Some might think this is a recent trend in fashion but, if you've been watching, you'll know it's been around a lot longer than 2010. Though, it does seem to be coming into the spotlight in 2011, androgyny was huge in the 70's/80's with music artists like Annie Lennox and Boy George being the poster children for it during the 80's. And, of course, we can't forget David Bowie in all his glory during the 70's.
Personally, I've always thought there was something sexy about someone who leaves you guessing. But, than again, I've always dated very macho men (construction workers, poker players, etc haha), so it's possible that androgyny is simply a change of pace from the wide shoulders and 5 o'clock shadows I've grown use too.
Jean Paul Gaultier's use of androgynous models come as no surprise to me, as it seems like the next step in acceptance of different people from all across the spectrum that he seems to extend. In the past he's used plus size models in his show including Velvet d'Amour and punk rock goddess Beth Ditto. It only seemed natural that ended his most recent show with Andrej Prejic, a new but popular male model, in a wedding dress.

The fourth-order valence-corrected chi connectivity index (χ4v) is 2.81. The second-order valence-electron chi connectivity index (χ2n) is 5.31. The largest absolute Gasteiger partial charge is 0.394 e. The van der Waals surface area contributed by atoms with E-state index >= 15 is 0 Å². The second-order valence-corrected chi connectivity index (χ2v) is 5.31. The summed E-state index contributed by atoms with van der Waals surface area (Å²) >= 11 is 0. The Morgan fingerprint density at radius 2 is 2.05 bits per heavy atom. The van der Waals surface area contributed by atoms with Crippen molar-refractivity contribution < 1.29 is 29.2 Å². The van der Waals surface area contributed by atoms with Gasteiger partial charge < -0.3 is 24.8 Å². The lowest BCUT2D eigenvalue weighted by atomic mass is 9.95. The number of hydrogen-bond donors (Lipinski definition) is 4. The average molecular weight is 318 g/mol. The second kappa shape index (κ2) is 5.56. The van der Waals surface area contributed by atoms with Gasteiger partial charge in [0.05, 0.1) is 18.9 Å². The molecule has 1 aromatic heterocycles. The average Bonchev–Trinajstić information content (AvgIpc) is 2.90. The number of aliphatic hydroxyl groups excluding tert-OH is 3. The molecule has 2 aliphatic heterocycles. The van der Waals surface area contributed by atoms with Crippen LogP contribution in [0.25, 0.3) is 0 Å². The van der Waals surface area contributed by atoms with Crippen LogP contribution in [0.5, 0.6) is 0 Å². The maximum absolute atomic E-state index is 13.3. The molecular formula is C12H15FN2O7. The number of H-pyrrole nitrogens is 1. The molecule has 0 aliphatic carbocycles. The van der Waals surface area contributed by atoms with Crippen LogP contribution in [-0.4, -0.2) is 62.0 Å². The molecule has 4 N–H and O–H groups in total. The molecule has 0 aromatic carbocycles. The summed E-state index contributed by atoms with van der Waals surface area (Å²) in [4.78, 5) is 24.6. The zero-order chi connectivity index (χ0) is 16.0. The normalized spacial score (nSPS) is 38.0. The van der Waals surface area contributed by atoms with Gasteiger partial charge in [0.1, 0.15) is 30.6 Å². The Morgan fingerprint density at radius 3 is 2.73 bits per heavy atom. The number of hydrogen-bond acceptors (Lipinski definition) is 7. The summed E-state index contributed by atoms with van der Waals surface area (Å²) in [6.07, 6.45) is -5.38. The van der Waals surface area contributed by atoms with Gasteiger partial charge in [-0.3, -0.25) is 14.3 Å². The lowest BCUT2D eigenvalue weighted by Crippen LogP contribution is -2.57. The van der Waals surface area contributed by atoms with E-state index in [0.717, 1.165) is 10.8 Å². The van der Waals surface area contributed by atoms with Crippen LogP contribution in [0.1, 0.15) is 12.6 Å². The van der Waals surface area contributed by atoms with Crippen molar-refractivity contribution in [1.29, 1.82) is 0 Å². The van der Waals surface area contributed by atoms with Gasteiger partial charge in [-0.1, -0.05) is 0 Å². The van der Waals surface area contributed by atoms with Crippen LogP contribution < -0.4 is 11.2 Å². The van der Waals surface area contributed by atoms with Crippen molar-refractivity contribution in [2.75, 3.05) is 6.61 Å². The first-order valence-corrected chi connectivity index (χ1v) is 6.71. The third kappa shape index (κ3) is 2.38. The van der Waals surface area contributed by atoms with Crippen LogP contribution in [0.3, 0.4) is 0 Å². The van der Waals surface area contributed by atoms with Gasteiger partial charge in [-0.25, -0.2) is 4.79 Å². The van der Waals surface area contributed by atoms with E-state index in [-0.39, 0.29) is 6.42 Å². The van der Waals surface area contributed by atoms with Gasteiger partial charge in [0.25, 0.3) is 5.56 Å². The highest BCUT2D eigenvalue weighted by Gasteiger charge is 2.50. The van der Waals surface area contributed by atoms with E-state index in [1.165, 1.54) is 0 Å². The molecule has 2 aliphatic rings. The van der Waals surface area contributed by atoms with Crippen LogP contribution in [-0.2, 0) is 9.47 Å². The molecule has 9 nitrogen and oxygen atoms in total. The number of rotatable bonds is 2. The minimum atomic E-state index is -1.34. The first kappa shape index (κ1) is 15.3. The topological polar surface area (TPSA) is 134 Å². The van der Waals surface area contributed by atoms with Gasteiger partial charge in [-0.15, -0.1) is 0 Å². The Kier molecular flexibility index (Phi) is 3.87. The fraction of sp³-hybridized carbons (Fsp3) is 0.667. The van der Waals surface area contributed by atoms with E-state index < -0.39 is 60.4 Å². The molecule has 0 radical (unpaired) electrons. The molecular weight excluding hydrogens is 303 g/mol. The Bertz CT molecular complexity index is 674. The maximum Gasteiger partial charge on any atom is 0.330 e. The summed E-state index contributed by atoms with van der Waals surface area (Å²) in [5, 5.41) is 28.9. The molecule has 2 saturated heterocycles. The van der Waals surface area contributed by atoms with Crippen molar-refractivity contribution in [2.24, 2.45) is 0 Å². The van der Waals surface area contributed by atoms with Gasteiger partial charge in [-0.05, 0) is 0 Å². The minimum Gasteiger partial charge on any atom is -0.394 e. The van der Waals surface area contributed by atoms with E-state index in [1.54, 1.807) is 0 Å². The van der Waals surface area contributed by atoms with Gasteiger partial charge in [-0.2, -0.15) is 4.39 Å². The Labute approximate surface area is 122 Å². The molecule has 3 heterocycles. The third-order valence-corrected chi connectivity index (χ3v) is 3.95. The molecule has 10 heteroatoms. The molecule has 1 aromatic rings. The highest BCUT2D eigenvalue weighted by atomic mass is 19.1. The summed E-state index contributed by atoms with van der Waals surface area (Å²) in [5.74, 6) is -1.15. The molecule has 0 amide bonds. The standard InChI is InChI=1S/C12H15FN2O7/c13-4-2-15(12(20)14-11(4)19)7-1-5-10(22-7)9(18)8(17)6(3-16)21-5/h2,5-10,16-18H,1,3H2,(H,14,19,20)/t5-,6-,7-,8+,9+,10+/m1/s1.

As much as I admire it, it's not really a style I've tried to capture for myself. Perhaps it's actually due to my plus size qualities that I try to emphasize my womanly features instead of down playing them. Bringing attention to my hour glass figure instead of hiding it, for example, is a constant battle with clothes. Maybe I just like having boobs far too much.
Yes, that's a man.
Yes, that's a man.
Maybe there's just something fun about playing with people expectations. I think, ultimately, androgynous people lend themselves to artists as a sort of Muse. Here is this person existing between both worlds and, as an artist and creator, you can shift them from one world to the other seamlessly. How amazing is that? Tilda Swinton is a great example of this in movies and film.